Right now, we’re looking at Duda in right and Bay in left. Duda is clearly a significantly below average outfielder, Bay is probably a slightly above average outfielder. Why not put Duda in left and Bay in right? That would definitely make the outfield better for this year and would also cement Duda in left for the future which is probably where he belongs. Why should we force Duda to learn right field when he’ll probably move to left as soon as Bay leaves anyway? The only reason would be to respect Bay’s tenure in left and not inconvenience the veteran player. But frankly Bay doesn’t deserve this respect given how awful he’s been. He should be forced to move to right both to make this year’s team better and so that Duda can become comfortable in the position where he’ll most likely end up in the long term anyway. What do you think?
– Josh, via email.
I’ve seen this come up a couple of times elsewhere and wondered about it myself. First things first: It’s almost certainly not going to happen unless Bay suggests it himself. As much as Duda’s development is and should be a priority for the Mets, getting Bay corrected is important too. And I can’t imagine the team will want to give him another thing to think about beyond the whole hitting thing he clearly spends a lot of time thinking about.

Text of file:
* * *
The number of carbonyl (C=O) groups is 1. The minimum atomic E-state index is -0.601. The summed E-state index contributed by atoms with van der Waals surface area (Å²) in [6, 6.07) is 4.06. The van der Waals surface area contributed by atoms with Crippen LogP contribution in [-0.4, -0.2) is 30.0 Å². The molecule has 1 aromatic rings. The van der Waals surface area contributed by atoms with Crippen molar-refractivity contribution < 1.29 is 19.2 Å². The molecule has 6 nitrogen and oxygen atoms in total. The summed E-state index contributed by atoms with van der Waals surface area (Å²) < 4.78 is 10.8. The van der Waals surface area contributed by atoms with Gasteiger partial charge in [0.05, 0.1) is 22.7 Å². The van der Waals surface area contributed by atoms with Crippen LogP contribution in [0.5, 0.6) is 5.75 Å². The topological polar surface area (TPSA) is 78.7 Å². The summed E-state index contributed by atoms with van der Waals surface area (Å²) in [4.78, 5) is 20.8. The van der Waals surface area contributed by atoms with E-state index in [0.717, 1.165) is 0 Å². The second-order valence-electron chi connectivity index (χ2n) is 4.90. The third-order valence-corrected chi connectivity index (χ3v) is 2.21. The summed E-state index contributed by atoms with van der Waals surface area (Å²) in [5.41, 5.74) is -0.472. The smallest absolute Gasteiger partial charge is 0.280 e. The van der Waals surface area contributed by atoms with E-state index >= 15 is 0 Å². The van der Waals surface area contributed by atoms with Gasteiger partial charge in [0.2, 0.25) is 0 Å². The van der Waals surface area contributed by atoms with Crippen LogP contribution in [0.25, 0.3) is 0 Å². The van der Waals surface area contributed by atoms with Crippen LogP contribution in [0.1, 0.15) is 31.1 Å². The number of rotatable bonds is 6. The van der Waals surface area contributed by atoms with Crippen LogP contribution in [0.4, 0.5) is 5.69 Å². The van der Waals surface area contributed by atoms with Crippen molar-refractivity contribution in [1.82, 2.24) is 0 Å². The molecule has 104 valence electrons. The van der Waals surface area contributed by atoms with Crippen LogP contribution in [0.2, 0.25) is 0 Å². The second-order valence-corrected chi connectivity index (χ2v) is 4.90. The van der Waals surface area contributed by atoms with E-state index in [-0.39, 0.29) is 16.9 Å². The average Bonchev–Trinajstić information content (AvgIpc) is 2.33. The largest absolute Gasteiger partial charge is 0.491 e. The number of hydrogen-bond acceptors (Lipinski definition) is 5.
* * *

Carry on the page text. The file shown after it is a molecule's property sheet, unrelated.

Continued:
Plus, while Josh is right that Bay hasn’t done much on the field in the past two seasons to earn any deference from the Mets, he is by all accounts a hard-working veteran leader in the clubhouse, and for a variety of reasons (and as we’ve seen time and again) those guys get a ton of respect in baseball. Forcing Bay to switch positions at 33 could easily be perceived as jerking him around — especially if it didn’t go well — and is the type of thing that could make the younger players lose faith in their manager and front office.
Moreover, and most importantly, I’m not certain it would actually benefit the Mets in the short or long term. You’re talking about the same personnel with the same range (or lack thereof), and there are about as many balls hit to right field as there are to left field. They’re going to cover the same amount of ground regardless of where they’re standing.
The defensive metrics say Bay is a below average left fielder due to limited range, though he appears decent to the eye. Duda was by all accounts pretty woeful in his audition in right field last year. As Patrick Flood pointed out in an email discussion hashing this out, the standards are higher for right fielders, so Bay’s defensive stats would likely dip (and Duda’s benefit) after a switch because those rates are calculated against league average. But since Bay would still be Bay and Duda would still be Duda, switching them theoretically wouldn’t change much in terms of total runs saved by the Mets.
Toby Hyde noted in that same email chain that a switch might make some sense if Bay had an outstanding arm, but though Bay’s throws are generally accurate he’s not exactly Jeff Francoeur.
I guess the caveats to all that would be a) if there’s something about picking up the ball off the bat in right field that Duda just can’t handle and won’t be able to adjust to or b) if trying to play right field starts affecting Duda’s development on offense. Neither seems likely enough to merit messing with Bay.
In any case, it seems like Andres Torres has his work cut out for him.